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Usher Syndrome

  • Cynthia M. Johnson, MA
Publication Type:


Usher Syndrome


Usher syndrome is a rare, genetic problem that results in hearing loss, vision loss, and sometimes balance problems. Hearing loss is due to the loss of hair cells in the inner ear. The vision loss, called retinitis pigmentosa (RP), is due to a wearing away of the retina. This is a layer of nerve cells that line the back of the eye. This layer senses light and sends signals to the brain so that vision can happen.

Nerve and Retina of the Eye.

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There are three types of Usher syndrome. They differ in the age when they start and the problems that they cause.


Usher syndrome is caused by a faulty. A child must receive one faulty gene from each parent to get Usher syndrome.

Risk Factors

Usher syndrome is more common in people who:

  • Have parents who have it or who carry the faulty gene
  • Are of Ashkenazi or Finnish ancestry


Symptoms vary with each type:

  • Type 1
    • Deafness at birth
    • Severe balance problems that delay learning how to sit up and walk
    • Problems seeing in low light that starts around 10 years of age
    • Rapid blindness after vision problems start
  • Type 2
    • Moderate to severe hearing loss at birth
    • Problems seeing in low light during the teen years
    • Vision that slowly gets worse but does not lead to blindness
  • Type 3
    • Normal hearing that slowly gets worse over time
    • Some balance problems
    • Problems seeing in low light by the early teen years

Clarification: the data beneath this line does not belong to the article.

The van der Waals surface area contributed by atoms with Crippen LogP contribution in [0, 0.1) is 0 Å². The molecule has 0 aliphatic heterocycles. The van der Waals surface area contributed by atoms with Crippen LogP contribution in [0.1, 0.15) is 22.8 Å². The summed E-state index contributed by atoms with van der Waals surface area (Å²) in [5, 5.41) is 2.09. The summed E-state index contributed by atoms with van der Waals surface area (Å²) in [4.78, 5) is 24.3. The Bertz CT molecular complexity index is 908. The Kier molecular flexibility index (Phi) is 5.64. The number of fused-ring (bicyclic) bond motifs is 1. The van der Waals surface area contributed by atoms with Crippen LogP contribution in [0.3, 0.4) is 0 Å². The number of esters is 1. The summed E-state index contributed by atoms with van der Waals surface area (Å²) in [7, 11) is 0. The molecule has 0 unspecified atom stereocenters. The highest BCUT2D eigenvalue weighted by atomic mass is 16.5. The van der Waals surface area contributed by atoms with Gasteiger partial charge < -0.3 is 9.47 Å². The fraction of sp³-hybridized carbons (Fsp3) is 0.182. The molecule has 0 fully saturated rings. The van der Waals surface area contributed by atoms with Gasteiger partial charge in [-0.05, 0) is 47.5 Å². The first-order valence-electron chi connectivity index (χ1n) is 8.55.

• Blindness by mid adulthood


The doctor will ask about symptoms and past health. A physical exam will be done. Hearing and vision tests will be done.

An electronystagmography (ENG) test will be done to look for signs of balance problems.

Genetic tests will be done to confirm the diagnosis.


There is no cure, but hearing, vision, and balance problems can be managed with treatment. Options are:

  • Devices to help with hearing
  • Learning communication methods, such as sign language and Braille
  • Training to help with balance and movement


Usher syndrome cannot be prevented.





  • American College of Obstetricians and Gynecologists (ACOG). Committee on Genetics. Committee Opinion No. 691: Carrier Screening for Genetic Conditions. Obstet Gynecol, 2017; 129 (3): e41-e55.
  • Genetic preconception screening in individuals of Ashkenazi Jewish descent. EBSCO DynaMed website. Available at: https://www.dynamed.com/evaluation/genetic-preconception-screening-in-individuals-of-ashkenazi-jewish-descent.
  • Usher syndrome. Boys Town National Research Hospital website. Available at: https://www.boystownhospital.org/research/sensory-neuroscience/gene-expression/usher-syndrome.
  • Usher syndrome. Foundation Fighting Blindness website. Available at: https://www.fightingblindness.org/diseases/usher-syndrome.
  • Usher syndrome. National Institute on Deafness and Other Communication Disorders website. Available at: https://www.nidcd.nih.gov/health/usher-syndrome.


  • Mark S. Itzkowitz, MD, JD
Last Updated:

This content is reviewed regularly and is updated when new and relevant evidence is made available. This information is neither intended nor implied to be a substitute for professional medical advice. Always seek the advice of your physician or other qualified health provider prior to starting any new treatment or with questions regarding a medical condition.